In this podcast episode, MRS Bulletin's Prachi Patel interviews Liangbing Hu of the University of Maryland on research to mold and shape wood — a low-cost, sustainable material. Beginning with basswood, Hu's laboratory removed some of the lignin and fully dried this hardwood. As the wood dries, the cell walls contract. Wood also has hollow fibers and open channels, called vessels, all of which close up as the material dries. The wood is then shocked with water, leaving it with partially open vessels and closely packed fibers. The cells walls expand rapidly and take on an accordion-like wrinkled structure. These wrinkles, and the space created by the partially open vessels, allow the wood to be compressed and stretched, and the closely packed fibers give it enough strength to bend.
Prachi Patel: Welcome to MRS Bulletin’s Materials News Podcast, providing breakthrough news & interviews with researchers on the hot topics of sustainable materials, 3D bioprinting, autonomous materials, bioelectronics, perovskites, quantum materials, robotics, and synthetic biology. My name is Prachi Patel. Wood is a low-cost, sustainable material. For ages, humans have used its exceptional strength to make houses, ships, furniture, and sports equipment. Unlike metals and plastics, though, you can’t melt wood and form 3D shapes with it. Researchers at the University of Maryland have now found a way around that fundamental limitation of wood.
Liangbing Hu: For the first time we are able to shape the wood. You can mold the wood like you can mold plastic and metal. So you can create any kind of mold and you put wood in between, and you can create that kind of structures. In addition to properties, shape really matters.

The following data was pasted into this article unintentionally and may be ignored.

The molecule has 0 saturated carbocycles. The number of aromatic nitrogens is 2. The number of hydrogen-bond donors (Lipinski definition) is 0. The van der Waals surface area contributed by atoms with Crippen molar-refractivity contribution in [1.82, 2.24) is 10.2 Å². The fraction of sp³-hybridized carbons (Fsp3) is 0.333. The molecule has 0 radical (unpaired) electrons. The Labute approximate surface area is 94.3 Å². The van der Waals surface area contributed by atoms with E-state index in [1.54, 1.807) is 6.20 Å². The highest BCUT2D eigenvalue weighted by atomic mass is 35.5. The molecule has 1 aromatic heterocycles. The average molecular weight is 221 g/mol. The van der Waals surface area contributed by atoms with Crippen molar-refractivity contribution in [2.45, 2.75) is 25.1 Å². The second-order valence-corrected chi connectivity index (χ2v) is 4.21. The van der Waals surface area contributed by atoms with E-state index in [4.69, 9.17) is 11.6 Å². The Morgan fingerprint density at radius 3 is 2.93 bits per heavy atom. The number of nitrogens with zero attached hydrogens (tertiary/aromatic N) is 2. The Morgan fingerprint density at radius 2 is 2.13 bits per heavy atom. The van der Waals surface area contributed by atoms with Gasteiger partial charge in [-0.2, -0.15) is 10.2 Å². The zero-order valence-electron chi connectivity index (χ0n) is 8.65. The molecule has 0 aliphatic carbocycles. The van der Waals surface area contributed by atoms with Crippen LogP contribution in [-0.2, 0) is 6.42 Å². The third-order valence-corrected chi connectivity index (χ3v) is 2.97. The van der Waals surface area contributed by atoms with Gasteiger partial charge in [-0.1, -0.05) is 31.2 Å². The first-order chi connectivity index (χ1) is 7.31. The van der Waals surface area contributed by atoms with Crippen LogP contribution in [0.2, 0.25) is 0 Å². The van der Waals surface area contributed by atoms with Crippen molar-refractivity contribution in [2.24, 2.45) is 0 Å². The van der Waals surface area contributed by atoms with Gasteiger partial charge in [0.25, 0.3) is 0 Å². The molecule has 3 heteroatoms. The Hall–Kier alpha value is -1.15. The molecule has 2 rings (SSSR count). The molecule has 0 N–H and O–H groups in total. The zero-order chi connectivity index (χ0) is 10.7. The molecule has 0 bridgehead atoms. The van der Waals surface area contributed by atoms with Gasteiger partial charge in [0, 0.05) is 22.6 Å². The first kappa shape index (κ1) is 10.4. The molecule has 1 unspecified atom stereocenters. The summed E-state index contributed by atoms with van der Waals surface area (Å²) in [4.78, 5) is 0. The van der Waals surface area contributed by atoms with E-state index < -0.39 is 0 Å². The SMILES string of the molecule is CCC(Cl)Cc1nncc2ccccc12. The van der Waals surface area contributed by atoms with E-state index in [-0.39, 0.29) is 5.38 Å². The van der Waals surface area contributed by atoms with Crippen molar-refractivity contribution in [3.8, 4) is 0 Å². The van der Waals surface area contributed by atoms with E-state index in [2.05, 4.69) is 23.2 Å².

Patel: Hu’s lab has been tinkering with wood for years. Wood is made of the fibrous materials cellulose and hemicellulose, and lignin, a polymer that glues those fibers together. Hu and his team start with hardwood species like bass, and use simple chemistry to remove the lignin. By removing some or all of the lignin, and then doing other processing, they’ve made wood white like Styrofoam, transparent like glass, and spongy like rubber. They have also compressed the material to make Super Wood that is stronger than steel. Now, they have made wood that is moldable.
Hu: In order to achieve this shape we’ve come up with a very unique process. First we remove some of the lignin inside the wood. And then we fully dry it.
Patel: As the wood dries, the cell walls contract. Wood also has hollow fibers and big open channels, called vessels, all of which close up as the material dries.
Hu: And then it’s very dry and very thirsty for water. And you put it in water and it sucks water very quickly. And this is the fun part. When you put the wood into water, the vessels will open up very quickly, but the fibers are small and they don’t have enough time to respond and by that time you’ve taken the wood out already. At that time you have this wood with partially open vessels, closely packed fibers, and allows you to have enough strength to bend.
Patel: The cells walls also expand rapidly and take on an accordion-like wrinkled structure. These wrinkles, and the space created by the partially open vessels allow the wood to be compressed and stretched. And the closely packed fibers give it enough strength to bend. The researchers could fold the wood, roll it up, and mold it into different shapes. The material did not break when folded and opened up over 100 times. The work could open up new uses of wood, Hu says.
Hu: For structural applications, there’s a range of applications. You can go from furniture to buildings to vehicles to even airplanes.
Patel: That is, to replace plastic and steel parts with sustainable, biodegradable wood. This work was published in a recent issue of Science (doi: 10.1126/science.abg9556). My name is Prachi Patel from the Materials Research Society. For more news, log onto the MRS Bulletin website at mrsbulletin.org and follow us on twitter, @MRSBulletin. Thank you for listening.